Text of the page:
While, I'm not sure what it is exactly, but MS's gross margin in Windows and Office is probably much higher than 42%.
        anono
  • Did she know this was done at Apple's request?

    Or did you tell her?

    I obviously don't have statistics to back me up on this but I would hazard a guess that 99% of Apple's customers will never ever know why that button disappeared. They will assume that this is yet another example where Apple gets the UI right and everyone else gets it wrong.
    toddybottom
    • You're right you have no facts

      And yet you spew your oral garbage of half baked insults anyway.
      @toddybottom
      GoPower
  • RE: The truth about Apple and the eReader app changes: Customers lose

    This is the most ridiculous rant I have ever heard. When the Kindle app still had the button it sent you to safari to purchase new books! Nothing has changed except that you need to go type in the address yourself. Or, I don't know... how about make a freaking bookmark on your homescreen.

    Why would/should apple host an app for a company that they get no money for and then allow that app to sell content from a different website and make it easier to access that site from in the app?

    How about they let the iPhone users choose to purchase IN APP so that Apple gets a piece of the sales cuz they are hosting the app to read the book FOR FREE.

    I should also point out that having the iPhone/iPad app on iOS devices has increased the number of people that are purchasing books from Amazon.
    Geuseppi
    • RE: The truth about Apple and the eReader app changes: Customers lose

      @Geuseppi If I tell my cousin to buy an e book from Amazon then that will increase the number of people purchasing books from Amazon. Weak argument.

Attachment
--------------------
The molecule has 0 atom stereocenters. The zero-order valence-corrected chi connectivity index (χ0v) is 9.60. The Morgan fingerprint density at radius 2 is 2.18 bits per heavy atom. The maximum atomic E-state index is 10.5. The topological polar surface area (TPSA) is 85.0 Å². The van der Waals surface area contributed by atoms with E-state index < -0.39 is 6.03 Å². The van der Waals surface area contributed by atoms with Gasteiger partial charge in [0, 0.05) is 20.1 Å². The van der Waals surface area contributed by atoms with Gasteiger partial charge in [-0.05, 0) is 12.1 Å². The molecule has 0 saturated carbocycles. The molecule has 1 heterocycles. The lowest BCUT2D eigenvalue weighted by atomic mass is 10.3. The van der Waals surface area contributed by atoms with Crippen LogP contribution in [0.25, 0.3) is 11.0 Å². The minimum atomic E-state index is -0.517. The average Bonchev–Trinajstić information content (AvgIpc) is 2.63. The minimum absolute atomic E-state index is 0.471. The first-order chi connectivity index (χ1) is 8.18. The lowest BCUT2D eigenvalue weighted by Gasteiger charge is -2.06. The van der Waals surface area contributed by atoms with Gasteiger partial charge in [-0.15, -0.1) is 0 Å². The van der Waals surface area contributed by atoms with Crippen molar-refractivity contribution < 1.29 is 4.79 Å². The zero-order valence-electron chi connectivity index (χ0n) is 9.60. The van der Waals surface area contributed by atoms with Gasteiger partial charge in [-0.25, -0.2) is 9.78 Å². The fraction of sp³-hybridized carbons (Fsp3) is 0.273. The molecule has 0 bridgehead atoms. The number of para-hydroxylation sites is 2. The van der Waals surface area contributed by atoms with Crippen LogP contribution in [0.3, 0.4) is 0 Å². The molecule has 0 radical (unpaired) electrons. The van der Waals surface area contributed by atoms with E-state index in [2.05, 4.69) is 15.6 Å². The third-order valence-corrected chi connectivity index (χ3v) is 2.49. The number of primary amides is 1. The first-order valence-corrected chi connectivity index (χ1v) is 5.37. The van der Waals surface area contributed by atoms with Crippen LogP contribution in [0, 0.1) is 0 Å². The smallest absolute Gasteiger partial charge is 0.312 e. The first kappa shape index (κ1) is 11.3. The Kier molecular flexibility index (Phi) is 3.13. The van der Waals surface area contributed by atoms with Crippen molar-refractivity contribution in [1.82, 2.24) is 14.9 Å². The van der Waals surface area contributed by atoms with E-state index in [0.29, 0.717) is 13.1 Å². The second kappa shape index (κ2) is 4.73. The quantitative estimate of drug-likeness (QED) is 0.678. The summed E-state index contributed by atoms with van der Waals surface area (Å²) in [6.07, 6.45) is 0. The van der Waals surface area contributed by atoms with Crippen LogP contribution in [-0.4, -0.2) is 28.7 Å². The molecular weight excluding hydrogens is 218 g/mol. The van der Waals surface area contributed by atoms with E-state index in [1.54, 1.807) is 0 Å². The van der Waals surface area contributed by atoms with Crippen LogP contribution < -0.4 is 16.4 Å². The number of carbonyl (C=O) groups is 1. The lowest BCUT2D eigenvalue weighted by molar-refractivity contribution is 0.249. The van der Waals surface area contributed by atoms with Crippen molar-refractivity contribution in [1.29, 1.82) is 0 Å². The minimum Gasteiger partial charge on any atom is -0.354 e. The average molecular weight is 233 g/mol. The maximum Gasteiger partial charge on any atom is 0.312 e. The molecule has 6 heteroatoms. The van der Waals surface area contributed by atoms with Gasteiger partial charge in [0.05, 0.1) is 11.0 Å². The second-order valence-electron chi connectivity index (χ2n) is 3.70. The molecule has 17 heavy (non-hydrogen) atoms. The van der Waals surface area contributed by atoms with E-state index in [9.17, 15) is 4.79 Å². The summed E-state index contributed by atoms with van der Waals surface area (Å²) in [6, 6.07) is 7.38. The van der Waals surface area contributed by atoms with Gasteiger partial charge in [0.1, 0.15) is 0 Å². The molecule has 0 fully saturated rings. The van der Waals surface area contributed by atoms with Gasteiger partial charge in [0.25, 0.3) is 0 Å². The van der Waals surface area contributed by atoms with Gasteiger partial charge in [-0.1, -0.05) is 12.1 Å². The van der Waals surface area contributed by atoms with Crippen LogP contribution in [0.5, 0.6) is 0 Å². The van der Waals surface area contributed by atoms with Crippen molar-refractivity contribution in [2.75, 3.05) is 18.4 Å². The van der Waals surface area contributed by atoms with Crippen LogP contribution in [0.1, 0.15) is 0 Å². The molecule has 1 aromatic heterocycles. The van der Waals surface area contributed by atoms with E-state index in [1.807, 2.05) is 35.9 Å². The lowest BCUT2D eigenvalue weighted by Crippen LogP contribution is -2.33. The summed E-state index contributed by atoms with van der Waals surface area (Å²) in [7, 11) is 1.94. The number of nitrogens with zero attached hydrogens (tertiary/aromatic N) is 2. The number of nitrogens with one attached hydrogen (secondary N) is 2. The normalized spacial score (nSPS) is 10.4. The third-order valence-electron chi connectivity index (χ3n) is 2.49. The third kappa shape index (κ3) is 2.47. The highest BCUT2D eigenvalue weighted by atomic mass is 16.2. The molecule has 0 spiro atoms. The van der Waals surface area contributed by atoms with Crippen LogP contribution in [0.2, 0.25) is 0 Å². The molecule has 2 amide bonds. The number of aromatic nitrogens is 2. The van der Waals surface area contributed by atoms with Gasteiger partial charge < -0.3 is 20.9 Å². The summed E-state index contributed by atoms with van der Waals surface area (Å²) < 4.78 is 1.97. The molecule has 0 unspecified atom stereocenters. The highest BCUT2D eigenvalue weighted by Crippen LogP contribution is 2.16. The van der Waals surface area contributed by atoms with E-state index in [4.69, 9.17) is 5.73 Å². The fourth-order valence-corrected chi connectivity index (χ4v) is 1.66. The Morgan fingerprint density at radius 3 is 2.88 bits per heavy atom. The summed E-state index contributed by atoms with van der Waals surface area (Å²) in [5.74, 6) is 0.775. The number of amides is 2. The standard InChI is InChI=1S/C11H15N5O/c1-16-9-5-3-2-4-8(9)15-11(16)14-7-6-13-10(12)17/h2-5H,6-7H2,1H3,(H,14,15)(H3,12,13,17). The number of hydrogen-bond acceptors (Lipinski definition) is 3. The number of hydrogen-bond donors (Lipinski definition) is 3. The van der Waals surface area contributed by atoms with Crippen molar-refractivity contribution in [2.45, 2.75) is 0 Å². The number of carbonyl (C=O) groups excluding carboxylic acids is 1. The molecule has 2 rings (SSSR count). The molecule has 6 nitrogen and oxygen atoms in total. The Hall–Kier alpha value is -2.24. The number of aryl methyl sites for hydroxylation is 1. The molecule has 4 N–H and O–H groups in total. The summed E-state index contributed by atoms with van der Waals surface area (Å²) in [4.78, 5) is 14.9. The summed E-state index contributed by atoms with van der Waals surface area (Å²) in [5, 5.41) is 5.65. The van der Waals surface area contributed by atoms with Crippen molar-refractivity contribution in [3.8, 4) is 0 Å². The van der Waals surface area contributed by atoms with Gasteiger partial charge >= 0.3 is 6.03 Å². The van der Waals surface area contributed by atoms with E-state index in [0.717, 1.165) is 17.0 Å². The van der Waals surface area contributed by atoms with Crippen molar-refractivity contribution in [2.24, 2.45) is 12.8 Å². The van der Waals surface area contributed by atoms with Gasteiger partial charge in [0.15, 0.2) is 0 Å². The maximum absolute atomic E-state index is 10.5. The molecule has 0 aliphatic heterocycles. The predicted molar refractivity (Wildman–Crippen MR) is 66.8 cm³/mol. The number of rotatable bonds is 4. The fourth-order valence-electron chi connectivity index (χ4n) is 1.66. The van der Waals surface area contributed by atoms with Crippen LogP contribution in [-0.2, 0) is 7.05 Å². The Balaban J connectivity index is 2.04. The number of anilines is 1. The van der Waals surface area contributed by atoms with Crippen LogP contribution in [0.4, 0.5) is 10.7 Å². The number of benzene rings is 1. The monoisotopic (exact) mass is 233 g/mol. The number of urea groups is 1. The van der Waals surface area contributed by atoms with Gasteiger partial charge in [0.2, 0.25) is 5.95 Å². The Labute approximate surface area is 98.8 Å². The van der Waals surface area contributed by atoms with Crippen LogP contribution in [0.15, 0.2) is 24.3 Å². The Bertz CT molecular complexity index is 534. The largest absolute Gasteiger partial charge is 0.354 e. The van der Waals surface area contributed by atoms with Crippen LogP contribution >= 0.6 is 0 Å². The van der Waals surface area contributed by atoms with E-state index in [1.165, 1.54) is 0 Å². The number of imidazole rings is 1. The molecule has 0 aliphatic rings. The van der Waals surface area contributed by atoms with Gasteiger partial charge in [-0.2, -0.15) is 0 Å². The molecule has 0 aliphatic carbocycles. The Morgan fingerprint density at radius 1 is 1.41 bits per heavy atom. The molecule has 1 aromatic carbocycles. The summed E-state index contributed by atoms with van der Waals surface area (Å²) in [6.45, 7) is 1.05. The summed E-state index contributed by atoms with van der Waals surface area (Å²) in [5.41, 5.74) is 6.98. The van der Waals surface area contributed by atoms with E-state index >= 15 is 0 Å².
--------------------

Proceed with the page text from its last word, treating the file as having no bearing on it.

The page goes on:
Guyver21
      • RE: The truth about Apple and the eReader app changes: Customers lose

        @Guyver21
        But if you had your own book store, would it be rational to redirect you cousin to amazon. That's basically Apple's position.
        anono
    • RE: The truth about Apple and the eReader app changes: Customers lose

      @Geuseppi

      Yes because we know how expensive it is to host an App. Apple seems fine with getting a cut of the .99$ App purchases so we know the pain threshold lies somewhere beneath .99$. Why then a need for 30% of a purchase that is handled ENTIRELY outside Apple's cost center?
      Answer ... a combo of greed and pushing other competition out of the way for iBooks, etc.
      I am not singling out Apple here ... it is the way of business. Now it is up to Amazon and Barnes and Noble to respond.
      By the way, I have nook on my iPhone and only read using the phone. I have always made all purchases via a browser on my PC. nothing through Apple.
      noagenda
    • RE: The truth about Apple and the eReader app changes: Customers lose

      @Geuseppi

      Agree with you 100%. People are making a mountain out of a mole hill.
      jmiller1978
      • RE: The truth about Apple and the eReader app changes: Customers lose

        @jmiller1978 Google Books, Kindle, Nook, eReader, Kobo, Wattpad, Stanza, and other book readers have been available for years on the ipod Touch, and most have been adapted to the iPad. If I GOT the iPad to surf the web and read ebooks from my choice of reader, because maybe I have a Nook, and the Nook app on my phone and computer, Apple has cause some irritation. But I'm a huge reader of Google books, many free ones in the public domain because I study that lit professionally. Now Google reader is gone, with the unique feature of having the choice to read to OCR flowing text, or the scan of the original it was taken from.